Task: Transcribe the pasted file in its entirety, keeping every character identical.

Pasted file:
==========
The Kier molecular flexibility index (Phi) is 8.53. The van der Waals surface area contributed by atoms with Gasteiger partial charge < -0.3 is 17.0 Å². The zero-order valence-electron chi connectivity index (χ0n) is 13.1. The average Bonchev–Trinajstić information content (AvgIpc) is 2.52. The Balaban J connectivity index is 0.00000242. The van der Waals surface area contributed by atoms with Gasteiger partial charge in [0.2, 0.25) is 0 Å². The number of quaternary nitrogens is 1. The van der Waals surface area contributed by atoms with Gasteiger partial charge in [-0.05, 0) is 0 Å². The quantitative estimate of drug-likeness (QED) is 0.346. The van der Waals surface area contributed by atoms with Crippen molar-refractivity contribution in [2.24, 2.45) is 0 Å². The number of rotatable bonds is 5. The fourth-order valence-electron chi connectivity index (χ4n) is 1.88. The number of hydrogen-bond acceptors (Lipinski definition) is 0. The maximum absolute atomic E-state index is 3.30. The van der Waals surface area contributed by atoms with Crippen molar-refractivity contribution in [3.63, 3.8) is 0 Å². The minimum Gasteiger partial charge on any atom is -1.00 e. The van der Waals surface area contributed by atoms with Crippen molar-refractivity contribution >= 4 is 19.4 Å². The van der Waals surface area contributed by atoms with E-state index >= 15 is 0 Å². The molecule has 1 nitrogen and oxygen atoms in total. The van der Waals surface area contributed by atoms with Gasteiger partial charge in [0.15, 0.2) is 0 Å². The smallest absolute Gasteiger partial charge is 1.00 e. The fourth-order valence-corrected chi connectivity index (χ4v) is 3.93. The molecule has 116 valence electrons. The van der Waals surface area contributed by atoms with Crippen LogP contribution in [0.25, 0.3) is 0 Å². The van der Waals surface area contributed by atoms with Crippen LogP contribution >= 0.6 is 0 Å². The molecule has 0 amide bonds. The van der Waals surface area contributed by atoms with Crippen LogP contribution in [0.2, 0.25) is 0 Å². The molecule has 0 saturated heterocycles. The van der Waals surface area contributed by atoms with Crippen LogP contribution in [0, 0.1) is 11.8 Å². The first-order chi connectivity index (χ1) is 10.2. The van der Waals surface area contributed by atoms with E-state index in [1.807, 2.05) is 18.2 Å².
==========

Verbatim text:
The Kier molecular flexibility index (Phi) is 8.53. The van der Waals surface area contributed by atoms with Gasteiger partial charge < -0.3 is 17.0 Å². The zero-order valence-electron chi connectivity index (χ0n) is 13.1. The average Bonchev–Trinajstić information content (AvgIpc) is 2.52. The Balaban J connectivity index is 0.00000242. The van der Waals surface area contributed by atoms with Gasteiger partial charge in [0.2, 0.25) is 0 Å². The number of quaternary nitrogens is 1. The van der Waals surface area contributed by atoms with Gasteiger partial charge in [-0.05, 0) is 0 Å². The quantitative estimate of drug-likeness (QED) is 0.346. The van der Waals surface area contributed by atoms with Crippen molar-refractivity contribution in [2.24, 2.45) is 0 Å². The number of rotatable bonds is 5. The fourth-order valence-electron chi connectivity index (χ4n) is 1.88. The number of hydrogen-bond acceptors (Lipinski definition) is 0. The maximum absolute atomic E-state index is 3.30. The van der Waals surface area contributed by atoms with Crippen molar-refractivity contribution in [3.63, 3.8) is 0 Å². The minimum Gasteiger partial charge on any atom is -1.00 e. The van der Waals surface area contributed by atoms with Crippen molar-refractivity contribution >= 4 is 19.4 Å². The van der Waals surface area contributed by atoms with E-state index >= 15 is 0 Å². The molecule has 1 nitrogen and oxygen atoms in total. The van der Waals surface area contributed by atoms with Gasteiger partial charge in [0.15, 0.2) is 0 Å². The smallest absolute Gasteiger partial charge is 1.00 e. The fourth-order valence-corrected chi connectivity index (χ4v) is 3.93. The molecule has 116 valence electrons. The van der Waals surface area contributed by atoms with Crippen LogP contribution in [0.25, 0.3) is 0 Å². The van der Waals surface area contributed by atoms with Crippen LogP contribution >= 0.6 is 0 Å². The molecule has 0 amide bonds. The van der Waals surface area contributed by atoms with Crippen LogP contribution in [0.2, 0.25) is 0 Å². The molecule has 0 saturated heterocycles. The van der Waals surface area contributed by atoms with Crippen LogP contribution in [0, 0.1) is 11.8 Å². The first-order chi connectivity index (χ1) is 10.2. The van der Waals surface area contributed by atoms with E-state index in [1.807, 2.05) is 18.2 Å².